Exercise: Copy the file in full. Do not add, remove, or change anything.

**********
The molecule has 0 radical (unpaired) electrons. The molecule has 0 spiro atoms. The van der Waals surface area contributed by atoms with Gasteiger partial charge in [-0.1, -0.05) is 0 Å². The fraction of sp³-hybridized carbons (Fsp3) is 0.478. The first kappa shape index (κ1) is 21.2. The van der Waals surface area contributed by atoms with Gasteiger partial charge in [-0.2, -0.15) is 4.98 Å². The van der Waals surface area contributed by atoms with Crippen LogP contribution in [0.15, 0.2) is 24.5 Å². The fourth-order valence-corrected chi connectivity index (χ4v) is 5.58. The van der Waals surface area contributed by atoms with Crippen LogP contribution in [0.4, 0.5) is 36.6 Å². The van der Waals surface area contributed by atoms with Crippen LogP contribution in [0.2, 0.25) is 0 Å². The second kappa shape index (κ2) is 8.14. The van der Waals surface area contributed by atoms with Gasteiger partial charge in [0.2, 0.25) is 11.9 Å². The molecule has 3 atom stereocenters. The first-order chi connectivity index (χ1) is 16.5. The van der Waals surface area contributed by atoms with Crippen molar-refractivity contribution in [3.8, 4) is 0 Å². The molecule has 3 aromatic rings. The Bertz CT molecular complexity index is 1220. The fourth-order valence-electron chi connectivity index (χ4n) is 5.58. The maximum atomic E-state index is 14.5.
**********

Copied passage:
The molecule has 0 radical (unpaired) electrons. The molecule has 0 spiro atoms. The van der Waals surface area contributed by atoms with Gasteiger partial charge in [-0.1, -0.05) is 0 Å². The fraction of sp³-hybridized carbons (Fsp3) is 0.478. The first kappa shape index (κ1) is 21.2. The van der Waals surface area contributed by atoms with Gasteiger partial charge in [-0.2, -0.15) is 4.98 Å². The van der Waals surface area contributed by atoms with Crippen LogP contribution in [0.15, 0.2) is 24.5 Å². The fourth-order valence-corrected chi connectivity index (χ4v) is 5.58. The van der Waals surface area contributed by atoms with Crippen LogP contribution in [0.4, 0.5) is 36.6 Å². The van der Waals surface area contributed by atoms with Crippen LogP contribution in [0.2, 0.25) is 0 Å². The second kappa shape index (κ2) is 8.14. The van der Waals surface area contributed by atoms with Gasteiger partial charge in [0.2, 0.25) is 11.9 Å². The molecule has 3 atom stereocenters. The first-order chi connectivity index (χ1) is 16.5. The van der Waals surface area contributed by atoms with Crippen molar-refractivity contribution in [3.8, 4) is 0 Å². The molecule has 3 aromatic rings. The Bertz CT molecular complexity index is 1220. The fourth-order valence-electron chi connectivity index (χ4n) is 5.58. The maximum atomic E-state index is 14.5.